of
(no,
01,
02),
suggests
an
increased
response
asso-
ciated
with
sodium
chloride
at
low
concentrations
(i.e.,
the
expectation
of
the
linear
term
is
positive
but
the
95%
credible
intervals
contain
0),
where
at
higher
concentrations
the
deleterious
effect
of
sodium
chloride
becomes
evident
(i.e.,
the
expecta-
tion
of
the
quadratic
term
is
negative).
Further,
the
linear
lab-source
effect
shows
the
highest
variabil-
ity.
This
reflects
the
observation
that
any
amount
of
sodium
chloride
may
lead
to
a
reduction
in
brood
size
in
some
labs
while
an
increased
brood
size
is
observed
at
low
NaCl
concentrations
in
other
labs.
The
concentration-response
patterns
for
the
differ-
ent
labs
are
displayed
in
Fig.
1.
Here
the
solid
curve
represents
the
population-averaged
concentration-
response
curve
and
the
dashed
lines
represent
the
ex-
pected
lab-specific
responses.
Table
II
presents
the
BMD/RIp
calculations
for
p
=
0.25
and
0.5,
for
the
lab-specific
and
population-
average
estimates.
(Note
that
in
the
original
papers
describing
these
data
and
potency
endpoints,
the
rel-
ative
inhibition
estimator/RIp
was
defined
and
esti-
mated.
This
quantity
corresponds
to
a
BMD
for
a
particular
definition
of
the
BMR.
Thus,
we
refer
to
the
RIp
and
BMD
interchangeably.)
From
this ta-
ble,
it
is
clear
that
there
is
a
significant
lab-to-lab
variability
in
these
estimates,
with
lab-specific
RI25
posterior
means
differing
by
a
factor
of
5
and
RI50
Fig.
I.
Posterior
means
of
the
expected
number
of
offspring
given
the
lab-source
variability.
The
solid
line
represents
the
population-
average
expected
response,
whereas
the
dotted
lines
represent
the
expected
response,
given
an
individual
lab.
0 0
0
a22
0
1
2
3
4
Concentration
Benchmark
Dose
Estimation
Incorporating
Multiple
Data
Sources
253
Table
II.
Posterior
Mean
and
Standard
Deviation
Estimates
for
the
Lab-
and
Population-Average
RIp
Distribution
EPA
Lab
RI25
RI50
Mean
SD
95%
Credible
Interval
Mean
SD
95%
Credible
Interval
2.5%
97.5%
2.5%
97.5%
Lab-specific
estimates
CAAQS
0.58
0.01
0.56
0.61
0.97
0.01
0.95
0.99
CAMEC
0.91
0.02
0.87
0.95
1.13
0.02
1.10
1.16
CAMEC1
0.30
0.02
0.27
0.33
0.60
0.02
0.56
0.64
CAOEE
0.67
0.02
0.64
0.70
1.01
0.01
0.98
1.03
CASRH
0.84
0.02
0.81
0.88
1.20
0.01
1.17
1.22
CAUCD
1.45
0.02
1.41
1.49
1.75
0.02
1.72
1.79
MNEPAD
0.94
0.02
0.91
0.98
1.21
0.01
1.18
1.24
Lab-average
estimates
0.80
0.37
0.43
1.36
1.12
0.38
0.74
1.67
Note:
Here,
for
the
RI25
and
RI50
distribution,
p
represents
a
25%
or
50%
decrement
in
expected
response
in
relation
to
control
group
responses.
Table
HI.
Comparison
of
the
Posterior
Estimates
of
the
flks
and
the
RIp
Estimates
for
the
Pooled-Data/Fixed
and
Hierarchical/Mixed
Effects
Generalized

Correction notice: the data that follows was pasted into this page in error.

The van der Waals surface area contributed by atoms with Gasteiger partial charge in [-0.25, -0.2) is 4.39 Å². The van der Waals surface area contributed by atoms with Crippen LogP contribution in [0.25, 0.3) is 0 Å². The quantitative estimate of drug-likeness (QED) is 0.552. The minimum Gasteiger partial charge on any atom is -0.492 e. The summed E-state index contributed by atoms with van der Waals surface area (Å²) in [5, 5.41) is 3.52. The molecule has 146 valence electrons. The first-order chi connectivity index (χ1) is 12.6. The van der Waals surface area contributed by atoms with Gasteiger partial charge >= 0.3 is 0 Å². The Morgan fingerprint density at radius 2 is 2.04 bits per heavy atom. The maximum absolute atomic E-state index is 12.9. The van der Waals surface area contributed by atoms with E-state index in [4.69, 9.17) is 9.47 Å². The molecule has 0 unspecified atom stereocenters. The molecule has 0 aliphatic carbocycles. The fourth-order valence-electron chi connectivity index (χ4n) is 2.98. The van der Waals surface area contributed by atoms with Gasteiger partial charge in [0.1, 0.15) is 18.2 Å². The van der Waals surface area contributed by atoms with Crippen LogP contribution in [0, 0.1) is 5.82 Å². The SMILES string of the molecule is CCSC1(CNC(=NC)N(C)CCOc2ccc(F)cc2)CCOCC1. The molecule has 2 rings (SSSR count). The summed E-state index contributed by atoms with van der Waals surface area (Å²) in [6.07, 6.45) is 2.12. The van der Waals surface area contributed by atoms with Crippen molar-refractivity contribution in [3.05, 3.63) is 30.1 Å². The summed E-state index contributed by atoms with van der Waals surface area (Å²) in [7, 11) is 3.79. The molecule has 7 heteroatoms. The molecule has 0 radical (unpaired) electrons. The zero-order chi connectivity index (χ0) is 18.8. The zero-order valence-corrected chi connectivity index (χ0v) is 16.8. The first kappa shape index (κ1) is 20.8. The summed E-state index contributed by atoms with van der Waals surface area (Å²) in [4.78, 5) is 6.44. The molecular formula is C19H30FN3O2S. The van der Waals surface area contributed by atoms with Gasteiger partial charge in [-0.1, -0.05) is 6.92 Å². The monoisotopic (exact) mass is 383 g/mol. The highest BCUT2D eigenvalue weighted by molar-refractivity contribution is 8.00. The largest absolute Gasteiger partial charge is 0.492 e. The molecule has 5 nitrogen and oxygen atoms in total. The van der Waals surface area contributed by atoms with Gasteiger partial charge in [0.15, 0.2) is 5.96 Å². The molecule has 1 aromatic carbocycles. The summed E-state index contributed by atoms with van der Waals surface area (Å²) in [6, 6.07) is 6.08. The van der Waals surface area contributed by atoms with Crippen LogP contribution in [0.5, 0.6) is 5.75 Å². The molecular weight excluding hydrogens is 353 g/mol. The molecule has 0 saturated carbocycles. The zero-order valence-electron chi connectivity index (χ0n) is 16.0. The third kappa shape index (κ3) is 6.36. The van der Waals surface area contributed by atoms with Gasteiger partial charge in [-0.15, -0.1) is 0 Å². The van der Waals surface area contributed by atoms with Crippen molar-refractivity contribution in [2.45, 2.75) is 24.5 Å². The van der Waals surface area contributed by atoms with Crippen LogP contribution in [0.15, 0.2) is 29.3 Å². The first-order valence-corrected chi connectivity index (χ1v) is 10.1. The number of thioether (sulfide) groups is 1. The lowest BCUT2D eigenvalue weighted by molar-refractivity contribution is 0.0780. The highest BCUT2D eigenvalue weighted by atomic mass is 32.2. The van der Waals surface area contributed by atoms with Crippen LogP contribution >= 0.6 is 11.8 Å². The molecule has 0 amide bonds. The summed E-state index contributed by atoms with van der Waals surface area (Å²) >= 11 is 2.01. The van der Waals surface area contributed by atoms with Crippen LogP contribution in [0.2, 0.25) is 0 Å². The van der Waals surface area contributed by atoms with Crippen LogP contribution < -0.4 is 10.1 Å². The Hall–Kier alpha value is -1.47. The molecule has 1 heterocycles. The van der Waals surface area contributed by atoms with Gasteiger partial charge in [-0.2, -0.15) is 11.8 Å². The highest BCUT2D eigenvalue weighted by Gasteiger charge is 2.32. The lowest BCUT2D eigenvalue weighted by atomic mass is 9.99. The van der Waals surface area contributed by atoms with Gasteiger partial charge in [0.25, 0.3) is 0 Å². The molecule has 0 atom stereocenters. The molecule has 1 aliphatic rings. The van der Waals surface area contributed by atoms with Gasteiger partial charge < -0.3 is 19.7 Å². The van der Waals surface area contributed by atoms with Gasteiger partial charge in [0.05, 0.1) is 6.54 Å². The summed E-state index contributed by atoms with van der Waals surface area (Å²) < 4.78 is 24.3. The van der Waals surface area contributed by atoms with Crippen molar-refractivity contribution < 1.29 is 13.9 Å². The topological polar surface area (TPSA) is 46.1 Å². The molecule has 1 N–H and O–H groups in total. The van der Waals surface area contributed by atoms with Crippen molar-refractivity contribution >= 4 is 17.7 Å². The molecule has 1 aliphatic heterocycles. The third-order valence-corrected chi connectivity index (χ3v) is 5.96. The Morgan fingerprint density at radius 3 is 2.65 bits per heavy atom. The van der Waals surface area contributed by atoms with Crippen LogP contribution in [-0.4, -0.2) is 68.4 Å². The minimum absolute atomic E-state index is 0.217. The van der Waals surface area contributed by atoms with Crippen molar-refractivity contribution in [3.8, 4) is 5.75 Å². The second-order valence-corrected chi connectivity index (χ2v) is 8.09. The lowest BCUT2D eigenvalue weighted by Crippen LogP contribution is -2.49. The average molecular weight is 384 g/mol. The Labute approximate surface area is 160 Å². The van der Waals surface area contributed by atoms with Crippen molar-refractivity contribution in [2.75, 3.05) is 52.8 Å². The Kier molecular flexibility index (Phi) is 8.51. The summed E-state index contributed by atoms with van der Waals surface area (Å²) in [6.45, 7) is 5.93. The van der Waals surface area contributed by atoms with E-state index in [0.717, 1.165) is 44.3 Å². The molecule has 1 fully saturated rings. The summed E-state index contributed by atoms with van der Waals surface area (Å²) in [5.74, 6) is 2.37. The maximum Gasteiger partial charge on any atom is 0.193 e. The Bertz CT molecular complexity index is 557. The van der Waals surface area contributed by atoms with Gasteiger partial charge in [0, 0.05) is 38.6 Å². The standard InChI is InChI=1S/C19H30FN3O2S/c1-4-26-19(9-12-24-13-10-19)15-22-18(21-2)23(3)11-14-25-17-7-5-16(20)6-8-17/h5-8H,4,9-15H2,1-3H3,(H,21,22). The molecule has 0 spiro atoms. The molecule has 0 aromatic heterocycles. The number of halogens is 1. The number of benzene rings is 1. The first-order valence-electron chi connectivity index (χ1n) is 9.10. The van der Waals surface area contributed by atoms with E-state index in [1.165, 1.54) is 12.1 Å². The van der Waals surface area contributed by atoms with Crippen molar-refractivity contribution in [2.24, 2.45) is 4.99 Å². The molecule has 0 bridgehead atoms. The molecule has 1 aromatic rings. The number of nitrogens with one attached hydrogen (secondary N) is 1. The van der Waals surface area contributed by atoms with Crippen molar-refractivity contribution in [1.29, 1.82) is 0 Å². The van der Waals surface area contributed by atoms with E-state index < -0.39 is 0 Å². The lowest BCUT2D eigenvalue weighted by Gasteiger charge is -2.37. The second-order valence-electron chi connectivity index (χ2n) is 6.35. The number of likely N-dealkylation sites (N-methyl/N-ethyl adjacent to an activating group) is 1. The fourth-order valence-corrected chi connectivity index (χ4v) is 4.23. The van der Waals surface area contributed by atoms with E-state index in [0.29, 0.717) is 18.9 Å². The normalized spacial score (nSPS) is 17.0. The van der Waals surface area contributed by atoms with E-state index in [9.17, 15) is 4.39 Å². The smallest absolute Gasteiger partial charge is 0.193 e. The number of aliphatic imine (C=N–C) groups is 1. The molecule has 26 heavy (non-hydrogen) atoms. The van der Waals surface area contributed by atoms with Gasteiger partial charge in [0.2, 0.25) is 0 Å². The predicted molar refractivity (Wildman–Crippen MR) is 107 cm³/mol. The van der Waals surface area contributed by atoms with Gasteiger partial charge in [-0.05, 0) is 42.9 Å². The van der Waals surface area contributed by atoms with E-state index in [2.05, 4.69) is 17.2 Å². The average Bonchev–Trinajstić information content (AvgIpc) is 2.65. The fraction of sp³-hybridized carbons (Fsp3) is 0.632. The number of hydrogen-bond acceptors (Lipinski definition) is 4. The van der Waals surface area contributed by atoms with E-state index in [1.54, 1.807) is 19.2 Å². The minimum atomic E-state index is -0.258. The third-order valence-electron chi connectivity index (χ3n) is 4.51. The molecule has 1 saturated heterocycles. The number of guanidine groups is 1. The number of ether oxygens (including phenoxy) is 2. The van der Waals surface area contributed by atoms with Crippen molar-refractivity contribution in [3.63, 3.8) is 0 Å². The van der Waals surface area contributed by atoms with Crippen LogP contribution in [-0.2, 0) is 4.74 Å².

Linear
Model
Analyses
Pooled-Data/Fixed
Effects
Analysis
Hierarchical/Mixed
Model
Analysis
95%
Credible
Interval
95%
Credible
Interval
Mean
2.5%
97.5%
Mean
2.5%
97.5%
Po
3.12
3.11
3.13
3.06
2.89
3.23
Pi
0.16
0.14
0.19
0.24
-0.31
0.82
P2
-0.68
-0.70
-0.66
-0.81
-1.09
-0.55
RIp25
0.78
0.77
0.80 0.80
0.43
1.36
RIp50
1.14
1.13
1.15
1.12
0.74
1.67
DIC
96800
87766
Note:
The
DIC
estimate
is
shown
as
a
method
of
Bayesian
model
comparison;
here
smaller
is
better.
posterior
means
differing
by
a
factor
of
3.
Individual
credible
intervals
are
tight
around
the
posterior
mean
in
each
lab,
suggesting
a
RIp
posterior
distribution
that
is
quite
narrow
for
a
given
lab;
however,
these
RIp
distributions
were
quite
different
among
labs.
This
suggests
that
inference
from
any
one
lab
may
not
be
generalizable
to
the
population
as
a
whole,
and
may
be
unsuitable
for
risk
management
pur-
poses.
The
table
further
shows
that
the
population-
averaged
RIp/BMD
pa
estimates,
based
upon
Equa-
tion
(2),
tend
to
have
much
larger
credible
intervals
as
they
explicitly
incorporate
the
lab-to-lab
hetero-
geneity.
One
can
look
at
the
effect
of
modeling
the
lab
heterogeneity
on
the
posterior
parameter
estimates,
by
comparing
Equation
(5)
to
a
model
that
does
not
include
random
effects,
i.e.,
essentially
pool
all
lab-
specific
data
into
a
single
dataset
and
then
fit
a
model
with
only
fixed
effects.
Here,
the
posterior
distribu-
tion
of
the
parameters
for
model
log(p,i)
=
8o
+
p
l
c
+
8
2
c
2
was
sampled
using
WinBugs
version
1.4
with
all
pa-
rameters
being
given
the
following
diffuse
priors:
Pk
-
N(0,
a
2
=
10
6
).
Table
III
highlights
this
com-
parison
and
shows
how
an
analysis
that
ignores
the
lab-source
heterogeneity
may
improperly
quantify
the
level
of
precision
in
the
analysis.
Although
the
central
estimates/posterior
means
are
similar
for
all
o
k
parameters,
the
credible
intervals
are
much
wider
for
the
hierarchical/mixed
model
estimates.
Employ-
ing
such
naive/pooled
approaches
might
lead
to
risk
estimates
that
underestimate
the
true
nature
of
the
hazard
involved
or
that
report
a
false
level
of
pre-
cision
for
the
estimate
of
the
BMD.
The
hierarchi-
cal
model
is
superior
to
the
pooled
fixed-effects-only
analysis
in
terms
of
describing
the
experimental
data
as
indicated
by
a
smaller
deviance
information
crite-
rion,
(15)
adding
support
for
the
use
of
a
hierarchical
model.
254
Wheeler
and
Bailer
5.
DISCUSSION
The
BMD
based
on
a
hierarchical
model
allows
the
risk
analyst
to
gain
further
insight
into
the
system
being
studied
by
incorporating
data
source
variability